Spring 2024​

​Most public health laboratories across the US share the same challenges, such as lack of sustained funding and worries over staff recruitment and retention. But laboratories in more rural areas and remote locations, or in large states with sparse populations, have their own unique set of challenges. These circumstances often necessitate ingenuity, independence and creativity.

By Melanie Padgett Powers, writer

The South Dakota Public Health Laboratory is located in the very center of the state in the capital of Pierre. The city of only 14,000 is the second smallest state capital in the US (No. 1 is Montpelier, Vermont, with a population of 8,000.)

Driving east to Sioux Falls, the state’s largest city, can take three hours. Rapid City is nearly three hours in the opposite direction. And that’s when the roads are clear. In the winter, there might be a foot of snow on the ground or roads may be covered in ice—or both. Weather and distance are just two of the interconnected difficulties public health workers in the state face.

Most public health laboratories across the US share the same challenges, such as lack of sustained funding and worries over staff recruitment and retention. But laboratories in more rural areas and remote locations, or in large states with sparse populations, have their own unique set of challenges. These circumstances often necessitate ingenuity, independence and creativity.

Before Tim Southern, PhD, D (ABMM), became director of the South Dakota Public Health Laboratory in 2015, he worked in the Omaha, Nebraska, state laboratory though a fellowship with the American Society for Microbiology.

“There are as many people in Omaha as there are in the entire state of South Dakota,” Southern said. “And the rural nature of South Dakota really changes the dynamic of service delivery. In South Dakota, we are highly resource limited, and our laboratory is geographically in the center of the state, hours from our major urban centers.”

Resource limitations have made the laboratory staff “fiercely independent,” Southern said. “We cannot order the kinds of supplies that other laboratories might order and get next-day delivery.” In addition, the staff tends to make most of their buffers and media and service their own equipment. “It’s very difficult to get technicians in Pierre,” he said. “They either have to drive a long way or they have to fly through our local airport that only has two flights a day.”

“When you’re dealing with a small state with a geographically dispersed rural population, you make do with what you have,” said Michael W. Edwards, PhD, HCLD(ABB), director of the New Mexico Department of Health Scientific Laboratory Division. “You typically have less money than everyone else. You get less money from the [federal government], and if you want to be successful, you have to sort of punch above your weight class. You just find creative ways to make things happen.”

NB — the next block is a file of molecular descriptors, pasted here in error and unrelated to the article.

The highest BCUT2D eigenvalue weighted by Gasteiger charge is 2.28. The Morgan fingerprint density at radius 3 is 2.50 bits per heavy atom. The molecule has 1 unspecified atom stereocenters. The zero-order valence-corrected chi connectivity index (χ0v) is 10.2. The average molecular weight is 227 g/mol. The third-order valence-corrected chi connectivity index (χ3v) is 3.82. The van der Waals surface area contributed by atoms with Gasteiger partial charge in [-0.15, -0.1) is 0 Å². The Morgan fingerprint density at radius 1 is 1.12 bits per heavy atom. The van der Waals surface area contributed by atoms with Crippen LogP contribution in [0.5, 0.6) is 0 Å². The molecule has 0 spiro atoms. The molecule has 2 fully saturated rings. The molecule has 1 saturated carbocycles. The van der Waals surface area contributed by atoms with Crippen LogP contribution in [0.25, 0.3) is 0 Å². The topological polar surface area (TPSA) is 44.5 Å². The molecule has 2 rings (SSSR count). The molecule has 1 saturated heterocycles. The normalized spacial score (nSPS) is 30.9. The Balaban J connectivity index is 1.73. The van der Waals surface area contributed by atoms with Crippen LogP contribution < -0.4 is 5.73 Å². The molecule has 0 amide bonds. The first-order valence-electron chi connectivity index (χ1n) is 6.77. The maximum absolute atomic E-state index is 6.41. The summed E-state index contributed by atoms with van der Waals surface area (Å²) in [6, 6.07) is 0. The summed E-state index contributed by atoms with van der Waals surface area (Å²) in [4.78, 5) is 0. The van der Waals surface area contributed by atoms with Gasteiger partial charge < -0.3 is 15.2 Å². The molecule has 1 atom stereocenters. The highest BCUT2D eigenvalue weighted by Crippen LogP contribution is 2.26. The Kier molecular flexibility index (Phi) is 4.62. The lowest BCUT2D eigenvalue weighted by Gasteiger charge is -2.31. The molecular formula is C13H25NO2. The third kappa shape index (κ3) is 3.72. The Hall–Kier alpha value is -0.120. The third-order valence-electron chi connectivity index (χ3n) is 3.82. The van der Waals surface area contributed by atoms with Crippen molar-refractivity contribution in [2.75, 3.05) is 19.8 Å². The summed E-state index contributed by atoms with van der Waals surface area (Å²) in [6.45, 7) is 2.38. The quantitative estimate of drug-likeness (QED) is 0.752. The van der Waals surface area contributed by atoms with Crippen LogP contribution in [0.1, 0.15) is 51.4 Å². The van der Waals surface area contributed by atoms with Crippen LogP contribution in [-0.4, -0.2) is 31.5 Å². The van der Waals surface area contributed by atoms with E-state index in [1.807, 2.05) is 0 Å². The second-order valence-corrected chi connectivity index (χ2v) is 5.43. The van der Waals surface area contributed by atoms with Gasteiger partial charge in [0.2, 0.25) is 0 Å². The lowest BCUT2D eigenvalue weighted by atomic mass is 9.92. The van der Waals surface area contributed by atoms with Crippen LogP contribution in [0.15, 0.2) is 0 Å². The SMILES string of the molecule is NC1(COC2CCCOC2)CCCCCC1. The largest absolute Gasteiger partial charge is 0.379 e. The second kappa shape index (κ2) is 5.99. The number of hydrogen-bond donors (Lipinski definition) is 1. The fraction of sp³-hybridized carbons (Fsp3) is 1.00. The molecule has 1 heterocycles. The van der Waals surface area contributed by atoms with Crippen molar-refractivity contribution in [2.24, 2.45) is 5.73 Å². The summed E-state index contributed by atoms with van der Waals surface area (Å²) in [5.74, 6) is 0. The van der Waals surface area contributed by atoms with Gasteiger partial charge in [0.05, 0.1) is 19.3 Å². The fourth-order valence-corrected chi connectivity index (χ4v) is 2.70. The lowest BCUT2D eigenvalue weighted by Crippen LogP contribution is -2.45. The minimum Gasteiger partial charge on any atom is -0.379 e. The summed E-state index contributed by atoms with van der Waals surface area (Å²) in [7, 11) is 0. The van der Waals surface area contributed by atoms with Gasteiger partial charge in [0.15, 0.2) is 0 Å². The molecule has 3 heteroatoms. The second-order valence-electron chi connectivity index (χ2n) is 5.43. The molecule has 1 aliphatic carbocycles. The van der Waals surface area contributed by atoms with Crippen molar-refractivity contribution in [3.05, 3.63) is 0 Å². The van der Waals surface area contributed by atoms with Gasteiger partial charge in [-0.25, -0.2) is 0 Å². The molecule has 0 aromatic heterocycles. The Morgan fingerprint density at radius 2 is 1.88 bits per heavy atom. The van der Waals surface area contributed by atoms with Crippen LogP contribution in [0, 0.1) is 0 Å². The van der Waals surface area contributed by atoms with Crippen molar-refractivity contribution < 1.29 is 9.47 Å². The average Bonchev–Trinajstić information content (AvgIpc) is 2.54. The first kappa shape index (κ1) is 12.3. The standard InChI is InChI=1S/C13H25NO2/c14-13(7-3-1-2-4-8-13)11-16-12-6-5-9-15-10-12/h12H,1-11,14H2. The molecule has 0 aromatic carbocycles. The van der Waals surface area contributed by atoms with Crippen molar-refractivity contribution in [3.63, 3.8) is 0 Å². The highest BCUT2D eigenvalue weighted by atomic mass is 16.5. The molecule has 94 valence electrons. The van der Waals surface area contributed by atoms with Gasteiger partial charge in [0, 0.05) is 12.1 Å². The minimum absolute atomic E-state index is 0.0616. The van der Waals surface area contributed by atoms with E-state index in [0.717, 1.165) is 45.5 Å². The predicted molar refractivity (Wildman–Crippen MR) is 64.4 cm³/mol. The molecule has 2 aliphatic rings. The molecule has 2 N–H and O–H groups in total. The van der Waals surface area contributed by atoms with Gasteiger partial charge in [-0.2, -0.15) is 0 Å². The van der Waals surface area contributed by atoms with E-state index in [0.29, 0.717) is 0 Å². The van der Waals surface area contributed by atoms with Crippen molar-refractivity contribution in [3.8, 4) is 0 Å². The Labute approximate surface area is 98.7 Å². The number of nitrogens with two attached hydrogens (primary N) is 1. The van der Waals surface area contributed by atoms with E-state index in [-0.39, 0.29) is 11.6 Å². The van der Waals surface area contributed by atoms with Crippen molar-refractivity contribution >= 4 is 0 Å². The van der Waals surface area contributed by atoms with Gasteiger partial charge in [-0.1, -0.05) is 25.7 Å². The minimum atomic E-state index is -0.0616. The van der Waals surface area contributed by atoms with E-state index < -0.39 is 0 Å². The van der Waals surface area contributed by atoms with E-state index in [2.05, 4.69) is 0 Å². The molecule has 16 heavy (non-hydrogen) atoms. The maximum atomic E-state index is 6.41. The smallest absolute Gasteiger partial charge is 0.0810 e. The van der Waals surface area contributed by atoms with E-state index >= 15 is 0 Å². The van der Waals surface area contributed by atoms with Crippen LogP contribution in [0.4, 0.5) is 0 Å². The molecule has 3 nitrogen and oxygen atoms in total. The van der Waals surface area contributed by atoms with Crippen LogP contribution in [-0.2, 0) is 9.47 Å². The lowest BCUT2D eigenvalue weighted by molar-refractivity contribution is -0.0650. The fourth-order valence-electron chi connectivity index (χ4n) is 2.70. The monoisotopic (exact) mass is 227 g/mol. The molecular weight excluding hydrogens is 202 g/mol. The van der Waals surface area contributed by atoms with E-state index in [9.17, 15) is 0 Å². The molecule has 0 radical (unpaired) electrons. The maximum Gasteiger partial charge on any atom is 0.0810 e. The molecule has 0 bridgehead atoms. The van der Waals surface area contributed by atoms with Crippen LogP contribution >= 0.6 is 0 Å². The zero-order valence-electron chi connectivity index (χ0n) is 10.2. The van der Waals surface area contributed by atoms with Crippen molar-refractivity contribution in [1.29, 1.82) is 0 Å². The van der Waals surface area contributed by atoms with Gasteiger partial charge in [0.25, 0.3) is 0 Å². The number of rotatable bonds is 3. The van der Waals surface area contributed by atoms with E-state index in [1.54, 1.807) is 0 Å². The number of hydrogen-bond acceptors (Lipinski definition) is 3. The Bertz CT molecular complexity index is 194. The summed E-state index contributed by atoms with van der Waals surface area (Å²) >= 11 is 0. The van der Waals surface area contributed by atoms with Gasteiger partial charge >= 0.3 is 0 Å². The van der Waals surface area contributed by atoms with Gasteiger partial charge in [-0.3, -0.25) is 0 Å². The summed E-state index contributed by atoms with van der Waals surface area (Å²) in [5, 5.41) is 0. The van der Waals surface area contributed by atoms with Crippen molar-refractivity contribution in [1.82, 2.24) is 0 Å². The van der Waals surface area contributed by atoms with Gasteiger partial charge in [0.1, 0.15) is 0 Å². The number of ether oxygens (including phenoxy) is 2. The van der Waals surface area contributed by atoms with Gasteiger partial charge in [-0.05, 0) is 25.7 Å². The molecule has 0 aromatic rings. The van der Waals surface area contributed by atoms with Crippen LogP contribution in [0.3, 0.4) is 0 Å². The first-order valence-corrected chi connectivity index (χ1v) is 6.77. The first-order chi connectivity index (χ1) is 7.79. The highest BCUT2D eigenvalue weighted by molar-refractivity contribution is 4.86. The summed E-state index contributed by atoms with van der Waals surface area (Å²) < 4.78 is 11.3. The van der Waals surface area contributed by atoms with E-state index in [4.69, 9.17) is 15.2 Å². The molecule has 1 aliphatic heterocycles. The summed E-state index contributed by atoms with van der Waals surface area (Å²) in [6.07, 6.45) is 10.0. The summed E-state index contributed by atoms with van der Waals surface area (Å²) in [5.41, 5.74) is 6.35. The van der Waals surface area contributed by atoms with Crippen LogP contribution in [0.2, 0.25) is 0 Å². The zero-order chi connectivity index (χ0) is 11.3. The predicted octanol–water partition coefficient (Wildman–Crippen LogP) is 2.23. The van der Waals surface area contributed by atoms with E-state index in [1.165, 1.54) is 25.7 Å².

Finding a Way to Reach All Citizens  

Scott Shone, PhD, HCLD(ABB), director of the North Carolina State Laboratory of Public Health, can relate to the need for creativity. While North Carolina might not be as sparse as South Dakota, the state has a diverse geography and some very rural locations. “Some of the places we serve have a sizable population living in unincorporated areas,” Shone said. 

Shone spent the first 12 years of his career in the New Jersey Public Health and Environmental Laboratories (including a year as an APHL Emerging Infectious Diseases Research Fellow). The two laboratories differ in a variety of ways beyond the population and geography.  

“They differ just in the way public health is structured and how different groups rely on state public health for public health services,” said Shone, who joined the laboratory as director in 2019. “North Carolina has a decentralized system, so the local health departments are critical in the decision making and the provision of services for their constituents. The state public health laboratory perspective is we are a service provider to those local health departments who know and address the unique needs of the populations they serve.” 

This requires the public health laboratory to embrace flexibility, he said, particularly because the Outer Banks islands, the Triad that includes the capital city of Raleigh, and the Blue Ridge Mountain communities in the west don’t have the same needs. 

With this in mind, last year the public health laboratory and the state’s Department of Administration (DOA) created a courier service specifically for the laboratory. Historically, the laboratory was required to use DOA as its mail service courier, but that service wasn’t designed to meet requirements by the Clinical Laboratory Improvement Amendments (CLIA) or the US Environmental Protection Agency (EPA), Shone said. Plus, DOA was concentrated on the center of the state, so the laboratory used UPS to reach the farthest parts of the state. But UPS didn’t visit every location every day, and specimens didn’t always arrive meeting regulatory testing requirements.